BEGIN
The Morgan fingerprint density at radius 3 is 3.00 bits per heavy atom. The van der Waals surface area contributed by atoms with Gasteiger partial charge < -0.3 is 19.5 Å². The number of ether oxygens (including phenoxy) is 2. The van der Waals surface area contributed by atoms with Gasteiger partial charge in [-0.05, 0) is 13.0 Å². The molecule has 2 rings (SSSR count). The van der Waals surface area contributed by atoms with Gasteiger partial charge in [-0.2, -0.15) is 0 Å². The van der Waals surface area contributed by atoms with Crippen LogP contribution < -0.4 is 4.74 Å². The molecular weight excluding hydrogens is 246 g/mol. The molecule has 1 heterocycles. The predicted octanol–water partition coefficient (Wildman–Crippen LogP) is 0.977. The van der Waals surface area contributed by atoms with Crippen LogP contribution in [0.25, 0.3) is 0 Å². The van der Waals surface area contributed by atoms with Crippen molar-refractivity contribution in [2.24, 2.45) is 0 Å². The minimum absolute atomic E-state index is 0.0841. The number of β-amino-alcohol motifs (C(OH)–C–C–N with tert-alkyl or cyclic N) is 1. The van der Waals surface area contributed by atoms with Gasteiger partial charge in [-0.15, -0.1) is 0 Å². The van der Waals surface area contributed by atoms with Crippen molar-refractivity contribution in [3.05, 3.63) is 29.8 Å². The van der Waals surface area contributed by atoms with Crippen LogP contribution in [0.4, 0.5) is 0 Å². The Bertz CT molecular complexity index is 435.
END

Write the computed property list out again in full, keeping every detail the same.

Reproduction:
The Morgan fingerprint density at radius 3 is 3.00 bits per heavy atom. The van der Waals surface area contributed by atoms with Gasteiger partial charge < -0.3 is 19.5 Å². The number of ether oxygens (including phenoxy) is 2. The van der Waals surface area contributed by atoms with Gasteiger partial charge in [-0.05, 0) is 13.0 Å². The molecule has 2 rings (SSSR count). The van der Waals surface area contributed by atoms with Gasteiger partial charge in [-0.2, -0.15) is 0 Å². The van der Waals surface area contributed by atoms with Crippen LogP contribution < -0.4 is 4.74 Å². The molecular weight excluding hydrogens is 246 g/mol. The molecule has 1 heterocycles. The predicted octanol–water partition coefficient (Wildman–Crippen LogP) is 0.977. The van der Waals surface area contributed by atoms with Crippen LogP contribution in [0.25, 0.3) is 0 Å². The van der Waals surface area contributed by atoms with Crippen molar-refractivity contribution in [2.24, 2.45) is 0 Å². The minimum absolute atomic E-state index is 0.0841. The number of β-amino-alcohol motifs (C(OH)–C–C–N with tert-alkyl or cyclic N) is 1. The van der Waals surface area contributed by atoms with Gasteiger partial charge in [-0.15, -0.1) is 0 Å². The van der Waals surface area contributed by atoms with Crippen molar-refractivity contribution in [3.05, 3.63) is 29.8 Å². The van der Waals surface area contributed by atoms with Crippen LogP contribution in [0.4, 0.5) is 0 Å². The Bertz CT molecular complexity index is 435.